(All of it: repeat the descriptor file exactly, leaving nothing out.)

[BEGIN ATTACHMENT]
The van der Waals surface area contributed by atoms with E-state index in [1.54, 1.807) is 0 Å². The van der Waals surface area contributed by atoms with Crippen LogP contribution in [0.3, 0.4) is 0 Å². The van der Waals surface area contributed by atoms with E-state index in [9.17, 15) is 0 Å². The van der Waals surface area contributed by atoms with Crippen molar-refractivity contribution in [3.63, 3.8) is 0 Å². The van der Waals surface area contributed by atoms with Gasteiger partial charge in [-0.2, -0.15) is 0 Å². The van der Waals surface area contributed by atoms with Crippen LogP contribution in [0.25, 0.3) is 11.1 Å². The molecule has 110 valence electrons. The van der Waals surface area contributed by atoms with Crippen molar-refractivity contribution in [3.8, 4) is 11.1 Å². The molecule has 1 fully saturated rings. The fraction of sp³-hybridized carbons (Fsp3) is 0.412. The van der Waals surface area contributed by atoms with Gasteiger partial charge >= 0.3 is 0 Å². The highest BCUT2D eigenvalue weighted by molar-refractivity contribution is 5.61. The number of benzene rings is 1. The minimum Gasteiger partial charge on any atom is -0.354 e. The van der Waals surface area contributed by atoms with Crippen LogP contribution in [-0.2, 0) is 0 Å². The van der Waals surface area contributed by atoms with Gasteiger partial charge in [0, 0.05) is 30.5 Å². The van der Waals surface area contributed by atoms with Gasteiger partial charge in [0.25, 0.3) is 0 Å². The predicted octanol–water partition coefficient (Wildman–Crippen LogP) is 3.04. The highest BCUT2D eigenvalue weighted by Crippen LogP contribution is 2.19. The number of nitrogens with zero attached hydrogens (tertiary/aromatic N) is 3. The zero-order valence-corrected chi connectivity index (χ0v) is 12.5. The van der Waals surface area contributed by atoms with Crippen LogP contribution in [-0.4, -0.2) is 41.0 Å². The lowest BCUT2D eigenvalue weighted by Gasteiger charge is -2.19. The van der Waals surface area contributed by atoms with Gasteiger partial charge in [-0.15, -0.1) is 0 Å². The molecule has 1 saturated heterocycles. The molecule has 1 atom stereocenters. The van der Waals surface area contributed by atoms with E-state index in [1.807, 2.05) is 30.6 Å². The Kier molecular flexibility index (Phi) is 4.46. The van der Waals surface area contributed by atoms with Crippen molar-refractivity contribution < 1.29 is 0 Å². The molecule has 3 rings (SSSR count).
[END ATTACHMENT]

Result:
The van der Waals surface area contributed by atoms with E-state index in [1.54, 1.807) is 0 Å². The van der Waals surface area contributed by atoms with Crippen LogP contribution in [0.3, 0.4) is 0 Å². The van der Waals surface area contributed by atoms with E-state index in [9.17, 15) is 0 Å². The van der Waals surface area contributed by atoms with Crippen molar-refractivity contribution in [3.63, 3.8) is 0 Å². The van der Waals surface area contributed by atoms with Gasteiger partial charge in [-0.2, -0.15) is 0 Å². The van der Waals surface area contributed by atoms with Crippen LogP contribution in [0.25, 0.3) is 11.1 Å². The molecule has 110 valence electrons. The van der Waals surface area contributed by atoms with Crippen molar-refractivity contribution in [3.8, 4) is 11.1 Å². The molecule has 1 fully saturated rings. The fraction of sp³-hybridized carbons (Fsp3) is 0.412. The van der Waals surface area contributed by atoms with Gasteiger partial charge >= 0.3 is 0 Å². The highest BCUT2D eigenvalue weighted by molar-refractivity contribution is 5.61. The number of benzene rings is 1. The minimum Gasteiger partial charge on any atom is -0.354 e. The van der Waals surface area contributed by atoms with Crippen LogP contribution in [-0.2, 0) is 0 Å². The van der Waals surface area contributed by atoms with Gasteiger partial charge in [0, 0.05) is 30.5 Å². The van der Waals surface area contributed by atoms with Gasteiger partial charge in [0.25, 0.3) is 0 Å². The predicted octanol–water partition coefficient (Wildman–Crippen LogP) is 3.04. The highest BCUT2D eigenvalue weighted by Crippen LogP contribution is 2.19. The number of nitrogens with zero attached hydrogens (tertiary/aromatic N) is 3. The zero-order valence-corrected chi connectivity index (χ0v) is 12.5. The van der Waals surface area contributed by atoms with Crippen LogP contribution in [-0.4, -0.2) is 41.0 Å². The lowest BCUT2D eigenvalue weighted by Gasteiger charge is -2.19. The van der Waals surface area contributed by atoms with Gasteiger partial charge in [-0.15, -0.1) is 0 Å². The molecule has 1 saturated heterocycles. The molecule has 1 atom stereocenters. The van der Waals surface area contributed by atoms with E-state index in [1.807, 2.05) is 30.6 Å². The Kier molecular flexibility index (Phi) is 4.46. The van der Waals surface area contributed by atoms with Crippen molar-refractivity contribution < 1.29 is 0 Å². The molecule has 3 rings (SSSR count).